Sunday, Oct 11 2015

7 Skills Every IT Project Manager Should Have

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7 Skills Every IT Project Manager Should Have

The IT project manager role is a funny kind of job. You need to understand technology and be able to make technical decisions, but the job isn't about completing technical tasks. You need to understand people, but the job isn't about supervisory skills. You need to understand business needs, but the job isn't about completing business tasks. Being an IT project manager requires knowing how to work with people and help them work with technology to get a project completed and provide the functionality the business needs.

These seven skills will help you combine those traits to be a standout project manager:

  1. Keep technically current.

    You need a strong technical team you can rely on with answers about technology, but you also need to be able to evaluate their answers. Developers are always over optimistic about how long it will be to complete a task and how easy it will be to integrate a new technology. You need to know enough about the technology to evaluate their input and weigh it against other business concerns like cost and schedule.
  2. Be a leader.

    There's a difference between managing and leading, and both are part of this job. Managing requires paying attention to the details and ensuring the necessary work is completed. You also need to lead up, down, and sideways: you need to get buy-in from your team, your management, and your end users that the strategy you're using is the most effective one to deliver the project.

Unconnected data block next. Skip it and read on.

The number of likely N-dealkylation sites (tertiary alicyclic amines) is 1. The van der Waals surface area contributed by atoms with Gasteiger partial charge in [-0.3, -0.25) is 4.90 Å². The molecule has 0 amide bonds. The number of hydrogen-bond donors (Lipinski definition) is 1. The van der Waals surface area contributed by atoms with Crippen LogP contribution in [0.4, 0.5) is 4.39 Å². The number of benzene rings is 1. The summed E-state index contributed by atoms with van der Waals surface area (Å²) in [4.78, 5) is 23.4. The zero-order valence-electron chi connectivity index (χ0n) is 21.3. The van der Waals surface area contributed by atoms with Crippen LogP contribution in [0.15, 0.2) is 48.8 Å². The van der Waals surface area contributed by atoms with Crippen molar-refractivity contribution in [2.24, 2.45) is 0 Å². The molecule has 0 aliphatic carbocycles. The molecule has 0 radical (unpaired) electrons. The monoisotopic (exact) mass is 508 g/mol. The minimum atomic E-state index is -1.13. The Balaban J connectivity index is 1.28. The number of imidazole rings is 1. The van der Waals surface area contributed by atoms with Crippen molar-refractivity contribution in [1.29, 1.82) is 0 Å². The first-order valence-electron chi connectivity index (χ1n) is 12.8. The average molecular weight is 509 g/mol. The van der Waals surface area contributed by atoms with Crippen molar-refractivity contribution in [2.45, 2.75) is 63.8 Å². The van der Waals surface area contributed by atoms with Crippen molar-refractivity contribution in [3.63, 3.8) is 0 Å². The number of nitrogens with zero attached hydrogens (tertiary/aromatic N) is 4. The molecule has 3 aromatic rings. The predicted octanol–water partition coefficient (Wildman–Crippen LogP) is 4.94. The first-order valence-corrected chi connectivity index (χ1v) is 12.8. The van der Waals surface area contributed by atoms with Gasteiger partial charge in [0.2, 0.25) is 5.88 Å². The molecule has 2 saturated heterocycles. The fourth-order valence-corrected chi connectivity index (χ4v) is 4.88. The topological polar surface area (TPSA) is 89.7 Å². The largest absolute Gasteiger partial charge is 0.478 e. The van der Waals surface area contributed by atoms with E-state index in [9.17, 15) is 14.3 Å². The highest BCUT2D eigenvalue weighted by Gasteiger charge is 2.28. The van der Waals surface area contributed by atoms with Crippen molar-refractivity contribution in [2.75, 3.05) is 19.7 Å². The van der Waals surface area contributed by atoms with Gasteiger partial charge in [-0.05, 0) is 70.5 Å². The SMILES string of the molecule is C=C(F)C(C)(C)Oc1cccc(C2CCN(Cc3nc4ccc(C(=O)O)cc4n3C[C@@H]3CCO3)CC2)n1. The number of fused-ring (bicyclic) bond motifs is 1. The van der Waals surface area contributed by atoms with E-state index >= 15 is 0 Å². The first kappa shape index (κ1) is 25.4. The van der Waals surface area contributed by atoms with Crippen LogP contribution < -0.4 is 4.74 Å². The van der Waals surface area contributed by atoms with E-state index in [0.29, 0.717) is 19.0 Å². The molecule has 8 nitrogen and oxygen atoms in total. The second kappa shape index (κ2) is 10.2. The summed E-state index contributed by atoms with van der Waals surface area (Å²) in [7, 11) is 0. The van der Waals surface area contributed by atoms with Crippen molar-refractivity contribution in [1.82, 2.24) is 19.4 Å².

3. Be a communicator.

    One of the most common reasons projects fail is because people don't know what needs to be done. You need to communicate with your team about the work and its priorities. You also need to communicate with management and end users about their priorities and project status.
  4. Multitask.

    As a project manager, you're never looking at a single moment in time. You need to be evaluating work that was done in the past, responding to crises in the present, and planning the work that needs to be done in the future. Being able to calmly juggle multiple demands for input is necessary to get through your day.
  5. Negotiate for what your team needs.

    Management doesn't always know what it takes to get a project done. If the resources allocated to the project – people or hardware – aren't adequate, you may be able to negotiate beyond those limits.
  6. Be proactive.

    Small problems grow into big problems. Don't micromanage your team, but pay close attention so you become aware as soon as an issue develops. Step in as soon as necessary to help your team overcome obstacles.
  7. Pay attention.

    People don't like sharing bad news. The staff who report to you may hesitate to let you know how difficult they're finding the work. Your management may delay letting you know changes in budget, staffing or priorities. Watch for the subtle signs that let you know there's a problem, so you can address it even if no one explicitly tells you about it.